Transport planners assume economic growth and car use go together; an assumption which is certainly true for the developing world. And because the latter accounts for most of the world population the overall link between prosperity and car use looks likely to continue, unless some unforeseen factor, like an environmental or fuel crisis, sets in. China, e.g., is forecast to have more cars on the road than the USA by 2030 (Economic Policy, 2008).
Over the last six months or so, speaking to fellow drivers in the UK, there seems to be anecdotal evidence that the roads have become noticeably less busy. I also read a couple of news items which seemed to support this. A temporary blip in the upward trend?
Then I came across an article by James Crabtree in the May issue of Prospect which suggests a long term decline in private automobile use not only in the UK but in much of the west could have started.
This article reports that at the end of 2010 Lee Schipper (University of California, Berkeley) and Adam Millard-Ball (Stanford, California) finished a study of traffic in 8 countries, including the UK. It was entitled ‘Are we reaching peak travel?’ It found that from 2003 the long established correlation between prosperity and travel broke down abruptly, with the mileage per vehicle falling. Schipper and Millard-Ball guessed this was due to congestion and rising fuel costs.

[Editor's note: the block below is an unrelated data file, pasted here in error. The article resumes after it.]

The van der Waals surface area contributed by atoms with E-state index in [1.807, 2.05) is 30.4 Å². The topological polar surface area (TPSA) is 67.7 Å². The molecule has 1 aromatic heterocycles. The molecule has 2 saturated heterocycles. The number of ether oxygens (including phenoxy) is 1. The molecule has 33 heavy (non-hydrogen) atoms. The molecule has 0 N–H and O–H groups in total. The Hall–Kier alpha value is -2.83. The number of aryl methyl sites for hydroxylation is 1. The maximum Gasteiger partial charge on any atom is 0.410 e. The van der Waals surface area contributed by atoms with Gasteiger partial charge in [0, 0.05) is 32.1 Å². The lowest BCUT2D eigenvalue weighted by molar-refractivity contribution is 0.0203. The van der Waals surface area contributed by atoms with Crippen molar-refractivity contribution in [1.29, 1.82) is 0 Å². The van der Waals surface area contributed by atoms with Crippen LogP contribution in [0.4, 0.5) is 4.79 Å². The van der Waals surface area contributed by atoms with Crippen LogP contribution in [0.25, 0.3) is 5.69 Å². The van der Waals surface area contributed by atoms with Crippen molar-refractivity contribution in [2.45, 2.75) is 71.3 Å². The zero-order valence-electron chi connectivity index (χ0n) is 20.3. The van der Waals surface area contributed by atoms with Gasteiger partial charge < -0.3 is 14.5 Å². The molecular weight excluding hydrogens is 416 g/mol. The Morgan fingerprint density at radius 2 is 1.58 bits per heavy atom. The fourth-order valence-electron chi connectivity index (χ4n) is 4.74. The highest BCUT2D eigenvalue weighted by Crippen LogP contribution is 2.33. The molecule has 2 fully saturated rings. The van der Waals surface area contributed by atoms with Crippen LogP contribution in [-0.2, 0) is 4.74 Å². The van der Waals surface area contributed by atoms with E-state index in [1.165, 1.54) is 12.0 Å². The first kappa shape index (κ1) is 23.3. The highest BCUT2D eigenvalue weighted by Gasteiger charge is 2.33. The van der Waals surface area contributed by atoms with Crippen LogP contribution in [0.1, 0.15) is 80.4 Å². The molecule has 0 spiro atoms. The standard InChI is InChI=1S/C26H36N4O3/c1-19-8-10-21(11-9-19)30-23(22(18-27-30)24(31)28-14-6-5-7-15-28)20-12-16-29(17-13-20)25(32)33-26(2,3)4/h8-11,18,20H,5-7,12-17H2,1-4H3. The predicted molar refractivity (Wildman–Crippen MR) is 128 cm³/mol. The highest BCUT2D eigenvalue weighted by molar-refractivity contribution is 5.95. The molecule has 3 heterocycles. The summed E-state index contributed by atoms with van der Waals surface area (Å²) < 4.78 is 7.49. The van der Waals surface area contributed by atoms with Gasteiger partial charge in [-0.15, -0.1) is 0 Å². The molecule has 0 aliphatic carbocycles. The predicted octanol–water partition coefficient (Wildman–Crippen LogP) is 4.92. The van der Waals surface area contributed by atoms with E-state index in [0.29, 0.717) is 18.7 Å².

A study by Phil Goodwin et al at Oxford University suggests a more radical trend, at least in the UK. Government travel surveys show that from around 1995 the growth in miles travelled per car had begun first to slow and then to reverse. The number of trips per car is also falling.
The number of young people driving in the UK is declining quite steeply. The percentage of 17-20 year olds with driving licenses fell from 48 to 36% between the early 1990s and 2007.
Renault, BMW, Audi and other companies are taking this seriously, apparently, as they plan how to sell transport technology to the coming generation.
Maybe young people are more interested in surfing the web and communicating through social networks than living the lifestyles of their parents while paying enormous insurance premiums, fuel charges and interest on car loans. It could also be connected with the steeply rising numbers of university students in the UK.
Whether this is the start of a long term trend we cannot be certain but western governments and the motor industry need to stop assuming ever rising use of the private car as a foregone conclusion.
Author, 2077 AD